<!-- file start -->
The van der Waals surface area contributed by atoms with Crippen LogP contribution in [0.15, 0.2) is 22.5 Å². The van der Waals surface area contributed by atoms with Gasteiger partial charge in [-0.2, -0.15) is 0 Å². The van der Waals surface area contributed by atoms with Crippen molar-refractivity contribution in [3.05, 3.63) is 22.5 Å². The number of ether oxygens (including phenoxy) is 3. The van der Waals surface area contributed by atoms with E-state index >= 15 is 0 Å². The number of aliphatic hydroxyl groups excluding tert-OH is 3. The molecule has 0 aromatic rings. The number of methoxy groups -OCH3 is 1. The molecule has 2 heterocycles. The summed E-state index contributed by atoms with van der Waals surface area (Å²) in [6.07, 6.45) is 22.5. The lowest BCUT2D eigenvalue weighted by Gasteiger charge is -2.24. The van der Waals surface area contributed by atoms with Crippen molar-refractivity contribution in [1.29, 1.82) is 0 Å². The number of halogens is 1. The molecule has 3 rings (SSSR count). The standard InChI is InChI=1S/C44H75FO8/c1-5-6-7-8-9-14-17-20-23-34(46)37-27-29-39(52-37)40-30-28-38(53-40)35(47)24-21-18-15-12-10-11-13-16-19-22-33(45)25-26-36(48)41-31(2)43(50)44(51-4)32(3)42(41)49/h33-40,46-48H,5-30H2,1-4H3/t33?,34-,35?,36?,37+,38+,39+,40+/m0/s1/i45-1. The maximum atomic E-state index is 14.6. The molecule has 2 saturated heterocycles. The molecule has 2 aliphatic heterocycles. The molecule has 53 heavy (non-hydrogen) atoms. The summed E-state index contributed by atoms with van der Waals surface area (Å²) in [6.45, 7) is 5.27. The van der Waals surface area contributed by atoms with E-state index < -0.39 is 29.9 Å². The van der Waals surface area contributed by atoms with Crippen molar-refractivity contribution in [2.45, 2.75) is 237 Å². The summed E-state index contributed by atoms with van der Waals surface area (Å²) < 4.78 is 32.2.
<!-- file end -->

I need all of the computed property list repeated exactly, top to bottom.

The van der Waals surface area contributed by atoms with Crippen LogP contribution in [0.15, 0.2) is 22.5 Å². The van der Waals surface area contributed by atoms with Gasteiger partial charge in [-0.2, -0.15) is 0 Å². The van der Waals surface area contributed by atoms with Crippen molar-refractivity contribution in [3.05, 3.63) is 22.5 Å². The number of ether oxygens (including phenoxy) is 3. The van der Waals surface area contributed by atoms with E-state index >= 15 is 0 Å². The number of aliphatic hydroxyl groups excluding tert-OH is 3. The molecule has 0 aromatic rings. The number of methoxy groups -OCH3 is 1. The molecule has 2 heterocycles. The summed E-state index contributed by atoms with van der Waals surface area (Å²) in [6.07, 6.45) is 22.5. The lowest BCUT2D eigenvalue weighted by Gasteiger charge is -2.24. The van der Waals surface area contributed by atoms with Crippen molar-refractivity contribution in [1.29, 1.82) is 0 Å². The number of halogens is 1. The molecule has 3 rings (SSSR count). The standard InChI is InChI=1S/C44H75FO8/c1-5-6-7-8-9-14-17-20-23-34(46)37-27-29-39(52-37)40-30-28-38(53-40)35(47)24-21-18-15-12-10-11-13-16-19-22-33(45)25-26-36(48)41-31(2)43(50)44(51-4)32(3)42(41)49/h33-40,46-48H,5-30H2,1-4H3/t33?,34-,35?,36?,37+,38+,39+,40+/m0/s1/i45-1. The maximum atomic E-state index is 14.6. The molecule has 2 saturated heterocycles. The molecule has 2 aliphatic heterocycles. The molecule has 53 heavy (non-hydrogen) atoms. The summed E-state index contributed by atoms with van der Waals surface area (Å²) in [6.45, 7) is 5.27. The van der Waals surface area contributed by atoms with E-state index < -0.39 is 29.9 Å². The van der Waals surface area contributed by atoms with Crippen molar-refractivity contribution in [2.45, 2.75) is 237 Å². The summed E-state index contributed by atoms with van der Waals surface area (Å²) < 4.78 is 32.2.